U.S. orders Enbridge to dredge Kalamazoo River after huge oil spill two years ago

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Author
JOHN BONNAR
More than two and a half years after a pipeline rupture spilled heavy oil into the Kalamazoo River in Michigan, the U.S. Environmental Protection Agency is ordering Calgary-based Enbridge (TSX:ENB) to dredge the river to remove submerged oil.

The agency says it has repeatedly found oil in sections of the river, and it wants that crude removed before it flows downstream to areas where it will be more difficult or even impossible to clean up.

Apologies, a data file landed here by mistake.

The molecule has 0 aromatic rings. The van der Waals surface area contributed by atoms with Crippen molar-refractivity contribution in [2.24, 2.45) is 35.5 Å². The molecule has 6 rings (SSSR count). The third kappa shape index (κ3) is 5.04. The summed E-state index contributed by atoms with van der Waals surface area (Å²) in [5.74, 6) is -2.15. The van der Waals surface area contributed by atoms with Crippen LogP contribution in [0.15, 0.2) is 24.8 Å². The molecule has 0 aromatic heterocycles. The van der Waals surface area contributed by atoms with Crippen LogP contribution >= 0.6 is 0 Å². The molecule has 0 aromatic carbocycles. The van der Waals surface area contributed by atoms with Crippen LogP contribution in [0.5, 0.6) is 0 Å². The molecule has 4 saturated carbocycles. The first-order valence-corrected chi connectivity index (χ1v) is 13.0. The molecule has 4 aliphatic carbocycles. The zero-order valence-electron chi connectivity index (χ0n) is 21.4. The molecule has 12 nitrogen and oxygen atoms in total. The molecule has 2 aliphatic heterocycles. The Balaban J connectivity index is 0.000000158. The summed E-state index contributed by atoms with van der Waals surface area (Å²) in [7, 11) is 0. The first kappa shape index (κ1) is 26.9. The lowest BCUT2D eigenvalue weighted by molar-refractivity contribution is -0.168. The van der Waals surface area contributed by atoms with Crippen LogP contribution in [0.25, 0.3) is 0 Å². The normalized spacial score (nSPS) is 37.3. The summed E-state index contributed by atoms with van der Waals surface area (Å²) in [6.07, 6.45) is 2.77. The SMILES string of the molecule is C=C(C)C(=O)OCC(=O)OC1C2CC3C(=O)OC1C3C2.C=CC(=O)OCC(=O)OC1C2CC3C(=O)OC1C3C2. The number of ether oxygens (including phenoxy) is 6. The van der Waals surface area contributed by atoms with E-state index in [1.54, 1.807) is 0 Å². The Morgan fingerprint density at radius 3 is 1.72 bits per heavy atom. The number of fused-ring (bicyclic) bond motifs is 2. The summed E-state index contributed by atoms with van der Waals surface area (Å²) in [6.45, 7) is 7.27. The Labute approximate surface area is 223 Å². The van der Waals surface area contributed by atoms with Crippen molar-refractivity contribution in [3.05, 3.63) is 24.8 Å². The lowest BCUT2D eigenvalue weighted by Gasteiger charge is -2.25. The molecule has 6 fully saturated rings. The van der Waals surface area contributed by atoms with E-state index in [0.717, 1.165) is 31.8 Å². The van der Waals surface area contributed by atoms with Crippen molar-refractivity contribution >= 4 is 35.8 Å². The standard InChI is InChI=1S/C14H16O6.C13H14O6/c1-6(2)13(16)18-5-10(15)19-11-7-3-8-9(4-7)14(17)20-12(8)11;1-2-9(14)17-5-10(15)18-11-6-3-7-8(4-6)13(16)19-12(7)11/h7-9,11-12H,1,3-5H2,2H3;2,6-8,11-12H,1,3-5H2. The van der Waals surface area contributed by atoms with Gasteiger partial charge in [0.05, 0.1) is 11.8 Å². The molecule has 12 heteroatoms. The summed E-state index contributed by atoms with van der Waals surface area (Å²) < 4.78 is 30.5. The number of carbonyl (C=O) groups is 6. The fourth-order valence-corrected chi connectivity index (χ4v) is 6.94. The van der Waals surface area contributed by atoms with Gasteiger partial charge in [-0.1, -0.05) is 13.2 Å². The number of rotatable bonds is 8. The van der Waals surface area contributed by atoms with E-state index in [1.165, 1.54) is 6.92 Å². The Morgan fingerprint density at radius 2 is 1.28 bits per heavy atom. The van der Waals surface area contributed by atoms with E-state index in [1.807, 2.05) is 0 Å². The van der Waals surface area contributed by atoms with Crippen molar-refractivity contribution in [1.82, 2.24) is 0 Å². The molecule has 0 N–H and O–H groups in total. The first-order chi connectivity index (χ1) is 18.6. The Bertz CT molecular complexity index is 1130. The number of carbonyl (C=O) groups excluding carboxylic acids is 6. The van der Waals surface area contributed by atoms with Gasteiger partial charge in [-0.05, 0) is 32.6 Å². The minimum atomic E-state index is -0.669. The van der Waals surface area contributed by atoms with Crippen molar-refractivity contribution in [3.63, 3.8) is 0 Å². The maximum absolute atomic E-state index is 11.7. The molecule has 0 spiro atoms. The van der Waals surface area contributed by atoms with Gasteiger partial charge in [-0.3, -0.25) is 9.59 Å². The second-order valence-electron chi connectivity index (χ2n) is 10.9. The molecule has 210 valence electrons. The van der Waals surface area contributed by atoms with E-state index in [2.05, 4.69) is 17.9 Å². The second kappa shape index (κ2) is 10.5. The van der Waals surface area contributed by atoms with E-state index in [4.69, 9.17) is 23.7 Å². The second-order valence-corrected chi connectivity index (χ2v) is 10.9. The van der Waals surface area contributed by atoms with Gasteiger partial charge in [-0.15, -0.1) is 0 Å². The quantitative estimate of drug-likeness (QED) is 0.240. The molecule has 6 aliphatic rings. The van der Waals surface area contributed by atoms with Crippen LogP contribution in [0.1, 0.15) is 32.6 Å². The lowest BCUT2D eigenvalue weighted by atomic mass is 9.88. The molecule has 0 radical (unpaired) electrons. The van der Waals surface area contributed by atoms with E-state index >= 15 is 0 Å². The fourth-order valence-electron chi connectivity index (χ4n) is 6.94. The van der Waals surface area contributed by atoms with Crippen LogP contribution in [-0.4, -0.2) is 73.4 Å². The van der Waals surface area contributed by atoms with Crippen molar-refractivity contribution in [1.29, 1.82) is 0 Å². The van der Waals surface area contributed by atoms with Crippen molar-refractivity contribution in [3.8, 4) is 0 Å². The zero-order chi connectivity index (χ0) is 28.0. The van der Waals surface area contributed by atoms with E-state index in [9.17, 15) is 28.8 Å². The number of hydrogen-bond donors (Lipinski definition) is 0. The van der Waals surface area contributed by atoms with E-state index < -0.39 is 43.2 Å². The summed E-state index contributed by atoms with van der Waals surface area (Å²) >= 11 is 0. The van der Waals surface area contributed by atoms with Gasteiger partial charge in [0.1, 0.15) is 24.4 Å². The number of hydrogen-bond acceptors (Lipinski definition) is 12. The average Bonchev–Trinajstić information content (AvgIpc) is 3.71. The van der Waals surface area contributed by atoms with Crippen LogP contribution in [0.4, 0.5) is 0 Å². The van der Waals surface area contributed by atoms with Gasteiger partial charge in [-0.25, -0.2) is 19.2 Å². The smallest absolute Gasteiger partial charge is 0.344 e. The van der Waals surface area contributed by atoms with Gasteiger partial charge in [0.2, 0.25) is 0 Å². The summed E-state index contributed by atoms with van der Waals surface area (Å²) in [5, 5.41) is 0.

The agency is also ordering Enbridge — proponent of the controversial Northern Gateway pipeline through northern British Columbia — to maintain sediment traps throughout the river to capture oil outside the dredge areas.

EPA documents note that Enbridge challenged the agency’s science, and the need to either contain or recover the remaining oil.

The July 2010 spill near Marshall, Michigan, has dogged the company as it proceeds through a federal review of the Northern Gateway to deliver oil sands products to a tanker port in Kitimat, B.C.

The ability to clean-up diluted bitumen from Alberta’s oil sands has been raised at the hearings by project opponents.

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